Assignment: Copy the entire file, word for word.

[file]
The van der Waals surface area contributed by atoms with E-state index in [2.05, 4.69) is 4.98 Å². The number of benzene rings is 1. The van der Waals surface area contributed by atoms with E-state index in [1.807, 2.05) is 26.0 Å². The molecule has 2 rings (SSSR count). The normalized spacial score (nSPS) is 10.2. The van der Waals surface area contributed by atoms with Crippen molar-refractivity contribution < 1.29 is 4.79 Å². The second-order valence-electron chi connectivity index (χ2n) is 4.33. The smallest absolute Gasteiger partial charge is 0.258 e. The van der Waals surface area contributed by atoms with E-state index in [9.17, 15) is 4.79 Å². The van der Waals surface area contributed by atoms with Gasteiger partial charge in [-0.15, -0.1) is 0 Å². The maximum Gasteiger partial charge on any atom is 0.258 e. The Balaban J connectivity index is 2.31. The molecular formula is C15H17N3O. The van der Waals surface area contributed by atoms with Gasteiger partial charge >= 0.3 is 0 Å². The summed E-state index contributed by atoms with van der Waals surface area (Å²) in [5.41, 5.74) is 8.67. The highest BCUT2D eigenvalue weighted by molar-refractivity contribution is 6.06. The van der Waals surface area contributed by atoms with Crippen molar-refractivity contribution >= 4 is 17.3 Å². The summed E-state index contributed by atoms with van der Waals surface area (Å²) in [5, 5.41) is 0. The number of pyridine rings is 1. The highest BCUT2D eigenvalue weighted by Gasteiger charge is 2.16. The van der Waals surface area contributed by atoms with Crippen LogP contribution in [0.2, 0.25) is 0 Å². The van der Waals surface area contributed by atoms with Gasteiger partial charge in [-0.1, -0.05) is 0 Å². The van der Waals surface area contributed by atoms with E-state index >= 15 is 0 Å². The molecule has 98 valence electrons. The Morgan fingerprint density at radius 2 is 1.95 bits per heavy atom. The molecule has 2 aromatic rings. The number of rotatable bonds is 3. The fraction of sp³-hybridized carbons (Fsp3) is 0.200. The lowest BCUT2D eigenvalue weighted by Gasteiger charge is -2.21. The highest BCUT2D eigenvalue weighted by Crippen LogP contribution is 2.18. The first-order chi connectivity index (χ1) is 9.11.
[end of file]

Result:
The van der Waals surface area contributed by atoms with E-state index in [2.05, 4.69) is 4.98 Å². The number of benzene rings is 1. The van der Waals surface area contributed by atoms with E-state index in [1.807, 2.05) is 26.0 Å². The molecule has 2 rings (SSSR count). The normalized spacial score (nSPS) is 10.2. The van der Waals surface area contributed by atoms with Crippen molar-refractivity contribution < 1.29 is 4.79 Å². The second-order valence-electron chi connectivity index (χ2n) is 4.33. The smallest absolute Gasteiger partial charge is 0.258 e. The van der Waals surface area contributed by atoms with E-state index in [9.17, 15) is 4.79 Å². The van der Waals surface area contributed by atoms with Gasteiger partial charge in [-0.15, -0.1) is 0 Å². The maximum Gasteiger partial charge on any atom is 0.258 e. The Balaban J connectivity index is 2.31. The molecular formula is C15H17N3O. The van der Waals surface area contributed by atoms with Gasteiger partial charge >= 0.3 is 0 Å². The summed E-state index contributed by atoms with van der Waals surface area (Å²) in [5.41, 5.74) is 8.67. The highest BCUT2D eigenvalue weighted by molar-refractivity contribution is 6.06. The van der Waals surface area contributed by atoms with Crippen molar-refractivity contribution >= 4 is 17.3 Å². The summed E-state index contributed by atoms with van der Waals surface area (Å²) in [5, 5.41) is 0. The number of pyridine rings is 1. The highest BCUT2D eigenvalue weighted by Gasteiger charge is 2.16. The van der Waals surface area contributed by atoms with Crippen LogP contribution in [0.2, 0.25) is 0 Å². The van der Waals surface area contributed by atoms with Gasteiger partial charge in [-0.1, -0.05) is 0 Å². The van der Waals surface area contributed by atoms with E-state index >= 15 is 0 Å². The molecule has 98 valence electrons. The Morgan fingerprint density at radius 2 is 1.95 bits per heavy atom. The molecule has 2 aromatic rings. The number of rotatable bonds is 3. The fraction of sp³-hybridized carbons (Fsp3) is 0.200. The lowest BCUT2D eigenvalue weighted by Gasteiger charge is -2.21. The highest BCUT2D eigenvalue weighted by Crippen LogP contribution is 2.18. The first-order chi connectivity index (χ1) is 9.11.